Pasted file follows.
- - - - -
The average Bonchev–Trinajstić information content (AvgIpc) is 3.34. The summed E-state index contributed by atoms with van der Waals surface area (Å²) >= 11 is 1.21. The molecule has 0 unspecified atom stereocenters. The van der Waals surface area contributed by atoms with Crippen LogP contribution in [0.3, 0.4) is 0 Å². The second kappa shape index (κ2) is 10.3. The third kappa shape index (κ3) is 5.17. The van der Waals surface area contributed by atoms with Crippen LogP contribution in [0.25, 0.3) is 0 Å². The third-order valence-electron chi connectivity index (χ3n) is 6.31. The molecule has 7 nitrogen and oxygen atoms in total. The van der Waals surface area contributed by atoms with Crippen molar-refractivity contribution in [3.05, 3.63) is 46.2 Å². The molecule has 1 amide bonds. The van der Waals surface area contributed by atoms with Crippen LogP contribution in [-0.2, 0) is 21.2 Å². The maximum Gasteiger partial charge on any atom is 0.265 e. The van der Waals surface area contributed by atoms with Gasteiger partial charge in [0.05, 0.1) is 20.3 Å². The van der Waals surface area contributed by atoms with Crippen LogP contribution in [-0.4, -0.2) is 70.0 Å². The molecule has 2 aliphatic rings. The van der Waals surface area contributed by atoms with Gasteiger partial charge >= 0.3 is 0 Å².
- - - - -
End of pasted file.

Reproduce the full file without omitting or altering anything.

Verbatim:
The average Bonchev–Trinajstić information content (AvgIpc) is 3.34. The summed E-state index contributed by atoms with van der Waals surface area (Å²) >= 11 is 1.21. The molecule has 0 unspecified atom stereocenters. The van der Waals surface area contributed by atoms with Crippen LogP contribution in [0.3, 0.4) is 0 Å². The second kappa shape index (κ2) is 10.3. The third kappa shape index (κ3) is 5.17. The van der Waals surface area contributed by atoms with Crippen LogP contribution in [0.25, 0.3) is 0 Å². The third-order valence-electron chi connectivity index (χ3n) is 6.31. The molecule has 7 nitrogen and oxygen atoms in total. The van der Waals surface area contributed by atoms with Crippen molar-refractivity contribution in [3.05, 3.63) is 46.2 Å². The molecule has 1 amide bonds. The van der Waals surface area contributed by atoms with Crippen LogP contribution in [-0.2, 0) is 21.2 Å². The maximum Gasteiger partial charge on any atom is 0.265 e. The van der Waals surface area contributed by atoms with Gasteiger partial charge in [0.05, 0.1) is 20.3 Å². The van der Waals surface area contributed by atoms with Crippen LogP contribution in [-0.4, -0.2) is 70.0 Å². The molecule has 2 aliphatic rings. The van der Waals surface area contributed by atoms with Gasteiger partial charge >= 0.3 is 0 Å².